Slugs and bugs

After trying to tempt birds into the garden for six years, I gave up. They simply wouldn’t come in – no idea why. I noticed a willow warbler on a bush in next door’s garden – but did it pop over the fence and visit mine? No it bloody didn’t. And before you ask, they have a cat, two dogs and two kids. And their garden is as close to the road as ours is.

The people in the house at the back of us get all manner of birds (blue tits, goldfinches, house sparrows) in their tree – and they have a cat.

So, forget the birds, who needs ‘em. I got rid of the nuts and the seeds, I was tired of chucking mouldy uneaten bird food away. And I turned my attention to insects. Well, not just insects – arachnids, molluscs, invertebrates, creepies and crawlies and bugs in general. I wrote about it here.

My sneaky plan is to tempt the birds in by providing lots of juicy insects for them to eat… And in the meantime, the insects need all the help they can get.

I’ve provided water, I don’t pull up the weeds until they’ve finished flowering, I have a mini log-pile and I’ve planted wild flower seeds. I’ve left some of the grass to grow long, I have an insect hotel, and a compost heap.

Well, I’ve had a few successes – loads of aphids on the clematis, being eaten by loads of ladybirds.

Solitary bees doing whatever solitary bees do in the insect hotel.

Lots of creeping and crawling things in the new compost heap. I’m really pleased with the compost heap. No idea if it will ever make compost, but it feels very good putting the kitchen waste in there rather than in the bin. I don’t overload it with grass clippings, as that’s not good and can get very slimy and nasty. I turn the heap regularly – and I’m really surprised at how pleasant it smells when you turn it. And also how quickly stuff ceases to be recognisable.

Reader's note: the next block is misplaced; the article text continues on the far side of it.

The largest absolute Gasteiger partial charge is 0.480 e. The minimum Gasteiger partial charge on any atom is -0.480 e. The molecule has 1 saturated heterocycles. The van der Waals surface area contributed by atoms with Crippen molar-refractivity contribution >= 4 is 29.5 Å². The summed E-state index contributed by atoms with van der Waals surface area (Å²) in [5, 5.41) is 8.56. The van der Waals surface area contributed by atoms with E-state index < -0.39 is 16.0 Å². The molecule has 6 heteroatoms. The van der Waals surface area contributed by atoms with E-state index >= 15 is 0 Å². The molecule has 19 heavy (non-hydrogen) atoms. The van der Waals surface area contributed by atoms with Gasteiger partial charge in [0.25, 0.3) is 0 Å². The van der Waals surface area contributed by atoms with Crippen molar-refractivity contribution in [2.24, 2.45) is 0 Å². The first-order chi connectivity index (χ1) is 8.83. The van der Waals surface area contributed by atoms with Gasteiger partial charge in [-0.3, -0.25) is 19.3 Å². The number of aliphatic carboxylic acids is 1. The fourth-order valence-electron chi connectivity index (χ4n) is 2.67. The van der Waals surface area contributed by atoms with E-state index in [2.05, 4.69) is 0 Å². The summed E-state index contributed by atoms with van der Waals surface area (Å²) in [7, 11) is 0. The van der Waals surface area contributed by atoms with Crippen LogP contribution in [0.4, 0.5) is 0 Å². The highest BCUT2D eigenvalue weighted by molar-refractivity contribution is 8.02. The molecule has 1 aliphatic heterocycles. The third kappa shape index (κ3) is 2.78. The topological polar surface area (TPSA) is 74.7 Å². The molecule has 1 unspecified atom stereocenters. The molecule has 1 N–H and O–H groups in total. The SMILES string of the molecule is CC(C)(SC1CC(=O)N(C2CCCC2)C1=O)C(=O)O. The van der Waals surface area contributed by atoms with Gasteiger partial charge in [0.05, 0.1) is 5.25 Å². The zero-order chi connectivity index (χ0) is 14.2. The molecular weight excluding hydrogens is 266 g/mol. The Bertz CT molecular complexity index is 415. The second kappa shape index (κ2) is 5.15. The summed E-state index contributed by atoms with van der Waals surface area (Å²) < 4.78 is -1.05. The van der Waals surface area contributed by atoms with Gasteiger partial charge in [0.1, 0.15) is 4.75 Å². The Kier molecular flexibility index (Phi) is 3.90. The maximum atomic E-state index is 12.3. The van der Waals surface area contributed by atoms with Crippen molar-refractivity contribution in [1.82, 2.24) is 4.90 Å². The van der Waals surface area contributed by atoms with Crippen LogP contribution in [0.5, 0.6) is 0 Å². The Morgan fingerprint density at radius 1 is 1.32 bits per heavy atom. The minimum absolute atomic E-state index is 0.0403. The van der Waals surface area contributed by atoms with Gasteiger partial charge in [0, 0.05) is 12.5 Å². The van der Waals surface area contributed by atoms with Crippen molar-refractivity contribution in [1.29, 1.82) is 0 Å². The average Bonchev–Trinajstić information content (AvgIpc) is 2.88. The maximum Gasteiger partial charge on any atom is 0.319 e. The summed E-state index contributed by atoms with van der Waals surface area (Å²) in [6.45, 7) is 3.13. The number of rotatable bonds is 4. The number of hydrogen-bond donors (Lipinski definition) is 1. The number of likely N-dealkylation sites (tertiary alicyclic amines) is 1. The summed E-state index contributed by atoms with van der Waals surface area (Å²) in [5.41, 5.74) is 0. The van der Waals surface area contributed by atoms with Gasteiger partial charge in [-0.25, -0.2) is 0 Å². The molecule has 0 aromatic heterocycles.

The slates that I propped up against the wall, to give shelter to the bugs and the beasties on cold wet days are doing their job. The soil underneath is alive with woodlice and spiders.

I found a lacewing sunning itself on the side of the shed.

And I disturbed the most amazing black and orange moth – a bit sad about that, as it flew away out of the garden. But at least it was here, if only briefly.

There are lots of worms in the soil. And I’ve seen hoverflies, wasps, bees and butterflies buzzing and bobbing about.

All is good.

But then there are the slugs. Oh my god, the slugs.

What even is the point of slugs? I went out one night and started picking them up – there must have been 20 of the buggers (and it’s only a small garden). The next night, another 10 or so. The night after that only a couple – but we’ve had a lot of rain since then, so there’ll be more.

Interestingly, I’ve never seen any snails in the garden. Just slugs.

Now would be a good time for the birds to come along and gorge themselves on slugs. But do they? DO THEY?? No, they flippin’ don’t.

In the spirit of ‘Know thine enemy’, here are 15 facts about slugs that you always wanted to know, but never dared ask –

  • There are 32 species of slug in the UK. Most of them live in my garden…
  • They eat with their foot – that’s why they’re called gastropods.
  • They have 27,000 teeth. I think this freaks me out more than the slime!
  • They like beer – it’s the only thing we have in common.
  • They don’t like copper – it gives them electric shocks.
  • They’re predated by hedgehogs, thrushes and beetles.
  • The mucus trail helps them find their way back home.
  • They can live up to six years. Or one year. It depends which website you look at.
  • They are hermaphrodite – so you don’t need a Mummy slug and a Daddy slug in order to get baby slugs
  • A single slug could have 90,000 grandchildren.
  • Even the baby ones aren’t cute.
  • The full grown ones just look like turds.
  • If you put them down at the bottom of a green wheelie bin it will take them two days to climb back out.
  • They will eat any green plants apart from weeds. They are always particularly fond of the plants you are particularly fond of.